2. Rahab, a harlot from the condemned city of Jericho (Josh. 2.)
  3. Ruth, a Moabitess, a nation that was Israel’s perennial enemy (Ruth 4.)
  4. The wife of Uriah – also known as Bathsheba – seduced by David, and made a participant in adultery and the subsequent cover-up that led to her husband’s death in battle (2 Sam. 11.)

Three of these four incidents reflect badly on the men: Judah, Mahlon (and by extension, his father Elimelech, who chose to flee to Moab during the famine), and David. Although the women were not primarily to blame, these stories were hardly the stuff of proper royal behavior.

The genealogy lists Solomon, whose life of unequal yokes led him into idolatry; as well as rakes like Manasseh and Amon. Under the kings, Judah’s moral and spiritual decline necessitated severe national discipline in the form of the Babylonian captivity. During those seventy years and the ensuing centuries of the restored remnant, the Lord continued to faithfully preserve His people. Of course, the culmination of the line coming down to a humble carpenter and his young betrothed wife might seem mundane, if not positively inglorious. Israel was a subjugated people, under the Roman empire’s domination. What possible importance could the birth of Joseph and Mary’s child have for Judaea, Israel, or the world at large?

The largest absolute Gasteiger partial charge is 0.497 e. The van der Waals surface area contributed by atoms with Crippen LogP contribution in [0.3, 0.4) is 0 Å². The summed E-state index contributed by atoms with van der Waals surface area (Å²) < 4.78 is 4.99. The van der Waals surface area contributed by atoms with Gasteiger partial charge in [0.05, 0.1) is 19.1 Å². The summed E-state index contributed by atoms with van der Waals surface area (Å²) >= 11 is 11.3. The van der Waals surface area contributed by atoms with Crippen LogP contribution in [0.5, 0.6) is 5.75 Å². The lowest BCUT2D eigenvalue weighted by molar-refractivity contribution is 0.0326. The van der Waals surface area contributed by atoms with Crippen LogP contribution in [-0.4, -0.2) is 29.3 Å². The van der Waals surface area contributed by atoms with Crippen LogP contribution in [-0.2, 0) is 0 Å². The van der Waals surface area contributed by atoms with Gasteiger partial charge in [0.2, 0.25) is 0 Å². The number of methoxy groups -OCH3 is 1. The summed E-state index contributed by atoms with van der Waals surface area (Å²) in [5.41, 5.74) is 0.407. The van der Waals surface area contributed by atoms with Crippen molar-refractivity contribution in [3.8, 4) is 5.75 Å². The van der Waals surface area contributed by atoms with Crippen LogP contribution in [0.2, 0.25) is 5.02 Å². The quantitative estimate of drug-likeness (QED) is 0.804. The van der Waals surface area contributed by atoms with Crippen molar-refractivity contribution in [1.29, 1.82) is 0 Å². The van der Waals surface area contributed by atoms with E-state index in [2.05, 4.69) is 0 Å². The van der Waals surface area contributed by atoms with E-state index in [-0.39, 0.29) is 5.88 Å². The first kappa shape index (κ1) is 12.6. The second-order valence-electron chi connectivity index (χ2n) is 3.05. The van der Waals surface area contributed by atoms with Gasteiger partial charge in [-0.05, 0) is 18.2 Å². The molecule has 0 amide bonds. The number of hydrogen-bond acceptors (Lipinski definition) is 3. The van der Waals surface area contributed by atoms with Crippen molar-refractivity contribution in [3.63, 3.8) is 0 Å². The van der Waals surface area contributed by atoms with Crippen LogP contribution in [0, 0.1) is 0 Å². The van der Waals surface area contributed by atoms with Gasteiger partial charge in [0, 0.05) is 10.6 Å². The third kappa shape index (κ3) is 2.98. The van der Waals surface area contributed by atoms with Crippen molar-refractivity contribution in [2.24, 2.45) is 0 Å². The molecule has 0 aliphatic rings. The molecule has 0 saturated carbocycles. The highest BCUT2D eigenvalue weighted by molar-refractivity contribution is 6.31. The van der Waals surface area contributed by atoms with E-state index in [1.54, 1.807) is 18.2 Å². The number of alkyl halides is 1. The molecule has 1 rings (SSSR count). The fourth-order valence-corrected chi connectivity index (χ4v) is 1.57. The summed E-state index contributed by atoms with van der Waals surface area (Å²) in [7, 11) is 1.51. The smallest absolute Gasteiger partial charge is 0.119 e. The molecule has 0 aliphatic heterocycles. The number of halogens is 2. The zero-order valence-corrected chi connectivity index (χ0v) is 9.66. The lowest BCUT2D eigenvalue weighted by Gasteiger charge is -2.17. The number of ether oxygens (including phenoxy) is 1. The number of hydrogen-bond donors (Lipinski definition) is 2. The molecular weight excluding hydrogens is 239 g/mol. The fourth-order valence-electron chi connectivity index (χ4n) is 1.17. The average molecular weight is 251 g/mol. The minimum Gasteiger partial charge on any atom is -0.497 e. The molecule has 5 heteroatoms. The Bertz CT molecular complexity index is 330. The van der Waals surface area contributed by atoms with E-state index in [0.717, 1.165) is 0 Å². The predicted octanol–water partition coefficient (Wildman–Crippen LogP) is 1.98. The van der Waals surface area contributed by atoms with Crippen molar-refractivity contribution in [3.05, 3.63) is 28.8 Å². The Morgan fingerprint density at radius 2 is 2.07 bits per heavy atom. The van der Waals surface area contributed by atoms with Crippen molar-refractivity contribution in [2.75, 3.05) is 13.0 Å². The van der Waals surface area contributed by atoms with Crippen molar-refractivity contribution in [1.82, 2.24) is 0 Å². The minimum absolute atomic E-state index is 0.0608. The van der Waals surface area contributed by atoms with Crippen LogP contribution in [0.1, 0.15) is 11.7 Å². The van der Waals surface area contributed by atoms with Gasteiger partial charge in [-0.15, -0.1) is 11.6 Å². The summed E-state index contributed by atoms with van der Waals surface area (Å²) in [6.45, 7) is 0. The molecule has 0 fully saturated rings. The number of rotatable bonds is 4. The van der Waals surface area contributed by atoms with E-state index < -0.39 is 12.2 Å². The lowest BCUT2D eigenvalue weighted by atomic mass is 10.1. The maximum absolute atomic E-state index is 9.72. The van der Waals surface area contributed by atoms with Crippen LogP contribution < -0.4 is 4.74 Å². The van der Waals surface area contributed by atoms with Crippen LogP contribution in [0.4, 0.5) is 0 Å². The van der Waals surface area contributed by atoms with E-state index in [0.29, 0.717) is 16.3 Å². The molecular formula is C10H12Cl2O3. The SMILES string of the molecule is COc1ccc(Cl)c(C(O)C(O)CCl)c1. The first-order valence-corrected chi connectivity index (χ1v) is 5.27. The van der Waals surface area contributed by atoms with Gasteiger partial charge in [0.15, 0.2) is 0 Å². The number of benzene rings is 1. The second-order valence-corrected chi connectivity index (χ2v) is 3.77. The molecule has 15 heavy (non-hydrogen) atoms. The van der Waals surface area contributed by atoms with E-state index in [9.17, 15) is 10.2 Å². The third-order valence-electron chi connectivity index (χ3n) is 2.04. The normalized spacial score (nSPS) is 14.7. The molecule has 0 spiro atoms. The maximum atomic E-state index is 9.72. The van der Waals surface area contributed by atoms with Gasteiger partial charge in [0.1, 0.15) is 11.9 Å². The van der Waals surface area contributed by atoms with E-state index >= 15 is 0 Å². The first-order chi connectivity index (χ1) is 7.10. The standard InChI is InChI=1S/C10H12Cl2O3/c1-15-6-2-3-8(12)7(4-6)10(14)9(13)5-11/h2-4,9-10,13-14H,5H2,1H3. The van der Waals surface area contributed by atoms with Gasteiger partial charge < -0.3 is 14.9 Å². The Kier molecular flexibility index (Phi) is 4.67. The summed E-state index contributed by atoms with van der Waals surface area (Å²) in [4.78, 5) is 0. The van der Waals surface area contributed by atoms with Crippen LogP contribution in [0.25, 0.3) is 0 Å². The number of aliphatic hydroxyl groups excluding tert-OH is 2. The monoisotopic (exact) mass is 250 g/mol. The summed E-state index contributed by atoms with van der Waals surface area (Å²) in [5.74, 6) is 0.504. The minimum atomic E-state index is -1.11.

Even Joseph initially had his doubts about Mary’s pregnancy. Contrary to the frequent assertions of modern sceptics, the ancients were not credulous simpletons. They understood human procreation: one needs a woman and a man. If his affianced wife was suddenly expecting, than the logical implication was that she was an adulteress. In reality, her purity was intact, and she was God’s chosen instrument for the incarnation of the eternal Son of God. To know this, however, Joseph needed divine disclosure. God must reveal His will to Joseph – and by extension, to modern readers as well.